Listening may seem pretty simple, but is in fact much harder than it appears. It takes certain skills to be a good listener; not only to others, but to yourself as well. A good listener can make others feel important, valued, appreciated and loved. Becoming a better listener may take some practice and refining of the following skills.
The first skill that needs to be developed is being able to listen to yourself. Do you ever let yourself just think? If you are someone who always turns the TV or radio on, try turning them off. Drive in the car in silence; sit on your front porch without your phone. Just think. You may be surprised what your mind will tell you. Once you've listened, follow through. If you keep thinking about going for a morning run, go. Learn to hear what your body and spirit are telling you and act on it. Our subconscious thoughts can be exactly what we need to hear.
During a conversation with someone, it is natural to go back and forth while speaking to one another. You may stop the person and ask questions or give your imput before the whole story is told. This may be appropriate during a casual conversation, but when someone really needs you to listen, this is not OK. Wait until the whole story is told before asking questions. Most of your questions will probably be answered while the person is telling the story. If you have a hard time remembering what you want to ask, write down your questions while they are speaking. Also wait until the whole story is told before giving your opinion. If you interrupt with your opinion before he or she finishes the story, then you are undermining him or her and assuming that person did nothing, or did the wrong thing. Wait until he or she finishes talking, then procedure with your response.
Ask open-ended questions
A great way to show you are listening to a person is by asking open-ended questions at the end of the story. When you say something like, "What happened next?" rather than "So did you stop them?" or something that only requires a yes or no, it is giving them an opportunity to give you more information. Perhaps they will tell some details they forgot to add or clarification on a point you did not understand. It shows you are really interested in what happened, and not in simply ending the conversation.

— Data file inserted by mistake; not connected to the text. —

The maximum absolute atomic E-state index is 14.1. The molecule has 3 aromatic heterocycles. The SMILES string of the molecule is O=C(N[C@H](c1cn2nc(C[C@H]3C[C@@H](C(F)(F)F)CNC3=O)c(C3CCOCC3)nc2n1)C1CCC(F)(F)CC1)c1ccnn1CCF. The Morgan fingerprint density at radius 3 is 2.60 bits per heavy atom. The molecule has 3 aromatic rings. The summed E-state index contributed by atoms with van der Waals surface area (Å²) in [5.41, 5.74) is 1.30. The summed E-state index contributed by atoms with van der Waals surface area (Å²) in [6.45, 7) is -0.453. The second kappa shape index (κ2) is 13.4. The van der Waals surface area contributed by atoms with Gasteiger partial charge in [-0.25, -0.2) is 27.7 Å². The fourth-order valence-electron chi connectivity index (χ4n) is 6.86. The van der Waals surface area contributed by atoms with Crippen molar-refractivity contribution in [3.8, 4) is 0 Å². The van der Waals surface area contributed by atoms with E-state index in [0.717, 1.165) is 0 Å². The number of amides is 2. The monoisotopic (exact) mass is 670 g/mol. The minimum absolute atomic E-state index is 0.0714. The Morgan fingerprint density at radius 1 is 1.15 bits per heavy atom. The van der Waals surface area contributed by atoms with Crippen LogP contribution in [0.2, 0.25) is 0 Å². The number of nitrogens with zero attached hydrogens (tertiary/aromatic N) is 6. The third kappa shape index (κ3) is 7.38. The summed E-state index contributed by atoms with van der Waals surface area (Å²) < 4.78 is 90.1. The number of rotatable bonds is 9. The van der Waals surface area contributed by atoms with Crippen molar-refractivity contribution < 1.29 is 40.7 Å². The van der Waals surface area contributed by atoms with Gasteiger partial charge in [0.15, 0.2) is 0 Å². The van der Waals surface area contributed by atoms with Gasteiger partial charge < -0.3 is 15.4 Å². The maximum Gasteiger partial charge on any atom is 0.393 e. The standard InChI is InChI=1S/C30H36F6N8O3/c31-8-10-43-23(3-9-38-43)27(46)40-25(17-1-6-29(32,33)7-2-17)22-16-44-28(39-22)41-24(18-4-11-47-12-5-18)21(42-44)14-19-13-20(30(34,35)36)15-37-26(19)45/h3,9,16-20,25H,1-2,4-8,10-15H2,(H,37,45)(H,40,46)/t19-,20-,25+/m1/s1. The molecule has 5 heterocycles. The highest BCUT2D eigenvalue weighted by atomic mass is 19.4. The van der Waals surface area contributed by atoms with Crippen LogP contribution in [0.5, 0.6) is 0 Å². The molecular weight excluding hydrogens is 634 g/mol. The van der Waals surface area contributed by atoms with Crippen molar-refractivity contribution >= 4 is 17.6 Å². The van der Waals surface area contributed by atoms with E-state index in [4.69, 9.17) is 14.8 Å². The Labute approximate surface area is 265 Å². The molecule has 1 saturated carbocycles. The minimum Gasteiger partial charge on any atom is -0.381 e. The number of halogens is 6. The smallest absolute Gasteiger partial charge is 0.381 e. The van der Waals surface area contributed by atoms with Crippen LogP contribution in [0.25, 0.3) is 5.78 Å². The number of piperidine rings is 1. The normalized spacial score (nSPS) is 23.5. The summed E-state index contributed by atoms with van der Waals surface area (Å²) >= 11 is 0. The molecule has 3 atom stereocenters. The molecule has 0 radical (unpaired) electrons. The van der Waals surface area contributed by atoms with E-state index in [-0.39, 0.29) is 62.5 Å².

It may be tempting to multi-task while listening to someone. Maybe cleaning a bathroom, making dinner or even watching a TV show. However, this is not a good way to show you are really listening. Even if you are great at multitasking, you are not giving 100 percent of your attention to someone, and may miss important information, body language or even emotion on a person's face or in their voice. Give your full attention to the speaker. Stop what you are doing, give visual and verbal indicators (such as nodding and saying "OK," "Yes" or "Really?") during the conversation. This encourages the person to go on and makes them feel like you are really understanding and listening to what they are saying.
Don't make the story about you
It is tempting to give someone an example from your own life to indicate that you understand what that person is going through. Perhaps you went through something similar; perhaps you also had a problem you did not know how to handle and want to share what you did. You feel you are showing them empathy, but what you are really doing is undermining them. As soon as you start talking about your own experience, you are basically one-upping the person. This may not be your intention, but it is what it seems like to the speaker. His or her problem or story is no longer the focus; the focus is now on the story you are sharing.
At times, giving an example from your own life is helpful; but unless the person specifically asks for advice, I would recommend avoiding this. Instead of changing to a story from your own life, keep the attention on what the speaker was explaining. Ask questions and go over what was said, but keep the focus on him or her and the story.
We've all heard the phrase "Read between the lines." Listening has the same philosophy. Sometimes it is what the speaker is not saying that is louder than the actual words. Observe their silences. How are they acting? What is their body language saying? Use these queues to see what it is they are NOT saying. It can be hard to confess or to tell something personal about ourselves, and it may not come right away. Give them time; don't rush or push them. Make them feel comfortable. Most importantly, let there be silence. Do not feel like you need to be speaking just because the other person stopped. Let the silence develop. Let it be what pushes them to share something they may not have if it wasn't there.
We all have times when someone wants to talk to us, and expects us to listen. Use those times to try out these skills; you may be surprised how your relationship improves and develops into something more meaningful.